My ideal writing space is a mess. It’s got a plate of carrots and hummus on one side, a glass of water, headphones and post-its festooning all the flat surfaces. The headphones aren’t in use because everyone that will normally be all loud in the house, aren’t home right now. My ‘writing playlist’ is coming from the speakers, (which is saying something because iTunes never works well for me). I can look out the window and see the gardens and directly across from me is the wall with my sister’s painting. I have chocolate kisses squirreled away in the shelf behind me, and the biggest adjustable leather chair to sit in. My mouse and big 17” screen and keyboard are actually clean.
What are you currently reading?
At present, I’m reading the final revisions of my editor on Life Giver, which published on June 9. Before that I was doing my annual reading of Battlefield Earth, and at school I’m reading Outsiders to my class of English 7th graders.
What do you do when not writing or marketing your books?
I’m a workaholic, so I never relax. I play piano, sing, dance, draw, and clean my house when I’m upset. When I must, I grade poorly written essays by 13 year-olds and do some cooking. I rarely pursue my hobbies which include gardening, going for long walks, dabbling in genealogy and teaching sign language.
If you could have a fantasy tea date with an author or famous person from the past or present, who would it be and what would you ask them?
A fantasy tea would have a crowd, I’m afraid. I would want to invite Isaac Newton and Einstein for intellect, Tolkien and JK Rowling for creativity, Leonardo DaVinci, Jesus Christ and Mahatma Gandhi for culture and maybe my mom, just to keep me from being nervous.
I would not have much to ask because with that for a crowd it would be very entertaining just to listen to them talk to each other. I might introduce everyone and then ask one open ended question like, ‘What are you doing right now, creatively?’ I figure that would get the ball rolling and I could listen in and just enjoy the conversation. I’m an introvert and would bask in their ideas.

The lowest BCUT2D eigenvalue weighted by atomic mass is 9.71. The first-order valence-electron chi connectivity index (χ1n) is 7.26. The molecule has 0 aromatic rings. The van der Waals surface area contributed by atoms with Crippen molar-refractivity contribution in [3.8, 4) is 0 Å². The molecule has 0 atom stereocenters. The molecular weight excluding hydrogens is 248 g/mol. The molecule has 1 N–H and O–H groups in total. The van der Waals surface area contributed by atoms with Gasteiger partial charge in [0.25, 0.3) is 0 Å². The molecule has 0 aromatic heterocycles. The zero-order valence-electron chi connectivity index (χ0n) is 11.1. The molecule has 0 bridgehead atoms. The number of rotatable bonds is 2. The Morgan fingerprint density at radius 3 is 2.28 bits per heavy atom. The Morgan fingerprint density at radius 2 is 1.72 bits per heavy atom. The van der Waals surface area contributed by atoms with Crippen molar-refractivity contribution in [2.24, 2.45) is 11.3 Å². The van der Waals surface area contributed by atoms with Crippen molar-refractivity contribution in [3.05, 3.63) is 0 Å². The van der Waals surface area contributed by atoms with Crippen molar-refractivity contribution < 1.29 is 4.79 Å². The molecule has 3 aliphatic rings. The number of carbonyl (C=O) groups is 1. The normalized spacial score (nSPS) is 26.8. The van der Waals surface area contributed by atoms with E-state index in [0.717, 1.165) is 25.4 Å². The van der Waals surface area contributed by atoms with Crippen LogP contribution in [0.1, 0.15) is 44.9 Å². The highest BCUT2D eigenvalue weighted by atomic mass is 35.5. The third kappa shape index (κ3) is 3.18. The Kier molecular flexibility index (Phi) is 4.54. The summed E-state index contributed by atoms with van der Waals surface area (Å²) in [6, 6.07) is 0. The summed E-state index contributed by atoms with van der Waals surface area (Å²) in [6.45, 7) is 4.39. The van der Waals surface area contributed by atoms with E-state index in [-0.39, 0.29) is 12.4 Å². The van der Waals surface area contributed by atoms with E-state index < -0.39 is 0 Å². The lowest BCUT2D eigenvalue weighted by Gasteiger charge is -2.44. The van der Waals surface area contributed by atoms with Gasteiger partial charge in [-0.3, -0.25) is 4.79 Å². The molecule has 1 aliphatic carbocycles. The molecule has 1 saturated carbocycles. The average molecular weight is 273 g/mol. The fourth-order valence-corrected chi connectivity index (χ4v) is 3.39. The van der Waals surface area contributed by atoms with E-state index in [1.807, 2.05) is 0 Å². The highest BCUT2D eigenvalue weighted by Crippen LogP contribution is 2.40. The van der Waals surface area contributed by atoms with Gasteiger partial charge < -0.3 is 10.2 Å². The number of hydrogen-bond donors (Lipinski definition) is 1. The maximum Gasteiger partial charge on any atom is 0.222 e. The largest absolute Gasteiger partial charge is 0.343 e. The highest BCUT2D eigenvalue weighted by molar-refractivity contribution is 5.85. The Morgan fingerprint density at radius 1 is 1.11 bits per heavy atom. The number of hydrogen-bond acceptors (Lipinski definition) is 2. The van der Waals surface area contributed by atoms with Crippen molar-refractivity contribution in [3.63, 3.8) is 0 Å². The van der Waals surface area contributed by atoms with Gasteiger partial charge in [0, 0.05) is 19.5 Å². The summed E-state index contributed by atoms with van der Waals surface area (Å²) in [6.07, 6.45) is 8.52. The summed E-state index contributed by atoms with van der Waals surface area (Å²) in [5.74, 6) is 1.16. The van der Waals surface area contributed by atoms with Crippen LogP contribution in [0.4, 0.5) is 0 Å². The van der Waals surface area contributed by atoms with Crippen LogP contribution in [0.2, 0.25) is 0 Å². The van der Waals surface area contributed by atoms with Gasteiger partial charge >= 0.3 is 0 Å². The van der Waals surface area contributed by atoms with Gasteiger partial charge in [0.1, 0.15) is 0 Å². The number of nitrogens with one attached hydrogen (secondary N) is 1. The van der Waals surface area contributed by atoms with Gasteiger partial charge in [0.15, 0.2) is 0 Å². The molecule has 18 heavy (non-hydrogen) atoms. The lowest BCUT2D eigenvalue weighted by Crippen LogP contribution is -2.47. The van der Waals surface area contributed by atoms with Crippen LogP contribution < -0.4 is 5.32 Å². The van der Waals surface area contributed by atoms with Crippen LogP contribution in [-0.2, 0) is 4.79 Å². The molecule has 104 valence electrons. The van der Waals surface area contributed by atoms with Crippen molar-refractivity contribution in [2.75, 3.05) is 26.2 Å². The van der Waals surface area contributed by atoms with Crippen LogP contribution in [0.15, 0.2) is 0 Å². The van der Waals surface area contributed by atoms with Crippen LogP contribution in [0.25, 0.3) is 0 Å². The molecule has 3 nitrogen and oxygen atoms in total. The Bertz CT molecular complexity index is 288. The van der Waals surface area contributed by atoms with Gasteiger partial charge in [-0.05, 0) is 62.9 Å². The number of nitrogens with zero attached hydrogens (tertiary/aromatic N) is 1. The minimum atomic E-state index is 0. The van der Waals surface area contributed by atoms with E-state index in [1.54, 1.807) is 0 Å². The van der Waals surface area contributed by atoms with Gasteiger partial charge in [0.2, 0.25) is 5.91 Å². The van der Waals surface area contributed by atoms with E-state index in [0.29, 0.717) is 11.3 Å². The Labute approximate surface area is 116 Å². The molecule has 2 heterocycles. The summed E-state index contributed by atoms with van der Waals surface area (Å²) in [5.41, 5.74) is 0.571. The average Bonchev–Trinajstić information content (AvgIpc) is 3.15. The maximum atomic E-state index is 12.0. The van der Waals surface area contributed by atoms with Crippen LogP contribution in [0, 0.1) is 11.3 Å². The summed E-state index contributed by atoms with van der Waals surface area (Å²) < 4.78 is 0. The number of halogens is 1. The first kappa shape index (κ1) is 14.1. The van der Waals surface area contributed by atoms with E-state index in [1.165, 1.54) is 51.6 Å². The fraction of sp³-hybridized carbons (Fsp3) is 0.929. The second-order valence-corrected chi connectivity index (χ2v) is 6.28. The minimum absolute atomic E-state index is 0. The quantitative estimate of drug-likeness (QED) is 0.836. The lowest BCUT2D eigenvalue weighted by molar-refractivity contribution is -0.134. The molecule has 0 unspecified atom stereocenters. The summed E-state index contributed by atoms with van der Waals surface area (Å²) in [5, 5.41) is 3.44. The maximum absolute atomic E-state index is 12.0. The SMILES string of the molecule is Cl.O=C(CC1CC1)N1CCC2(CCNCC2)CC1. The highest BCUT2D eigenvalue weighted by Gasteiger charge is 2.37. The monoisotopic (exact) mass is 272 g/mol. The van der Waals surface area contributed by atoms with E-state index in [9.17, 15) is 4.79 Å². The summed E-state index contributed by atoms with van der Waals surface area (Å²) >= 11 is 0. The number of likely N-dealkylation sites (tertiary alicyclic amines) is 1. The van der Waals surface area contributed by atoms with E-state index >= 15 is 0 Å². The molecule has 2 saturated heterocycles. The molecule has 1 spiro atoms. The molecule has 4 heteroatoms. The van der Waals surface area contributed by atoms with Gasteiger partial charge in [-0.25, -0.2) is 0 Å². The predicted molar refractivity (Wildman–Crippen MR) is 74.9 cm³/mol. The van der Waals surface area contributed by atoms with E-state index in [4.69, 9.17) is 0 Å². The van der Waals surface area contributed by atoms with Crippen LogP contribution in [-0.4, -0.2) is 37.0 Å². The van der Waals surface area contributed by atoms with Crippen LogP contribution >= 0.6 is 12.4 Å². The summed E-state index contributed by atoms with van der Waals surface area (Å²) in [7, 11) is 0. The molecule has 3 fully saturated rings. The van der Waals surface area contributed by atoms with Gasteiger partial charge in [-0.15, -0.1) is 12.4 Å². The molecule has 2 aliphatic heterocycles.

What is the most surprising thing you’ve learned about yourself through writing?
I’ve learned that I’m not a weirdo, at least in the writing community. All the writers I’ve met have strange ideas and odd habits. They’ve all come into their art in ways that are driven and almost manic. They too have grown more confident and improved their skill without having to be embarrassed by their gifts. I’m not alone in seeing the flaws in my writing and never being satisfied, no matter how many times you revise and edit. I’m grateful for the endless ideas others share and how it stimulates ideas of my own. I’ve learned that I love being a writer, instead of being ashamed of it.
What’s the strangest thing you’ve done to help create a scene or plot?
I once asked a friend if I could make a noose and pretend to hang her. It was research for book #2 of Wise Ones and I was afraid that if I googled it, I’d see the real thing and the therapists would be sent to me, putting me on suicide watch.
Do you journal write or keep a personal diary? Has this helped with your published writings? If so, how?
My journal is more of impressions I get when I read scriptures. I used to keep a journal, back when I was a teen, but I cringe now at how selfish and self-centered I sound, so I don’t bother reading it. When I was in fugue states, I was depressed and wrote my stories, not journaling. The two are almost opposites. A journal is for when you have nothing to write.
What is the most inspiring thing that has ever happened to you?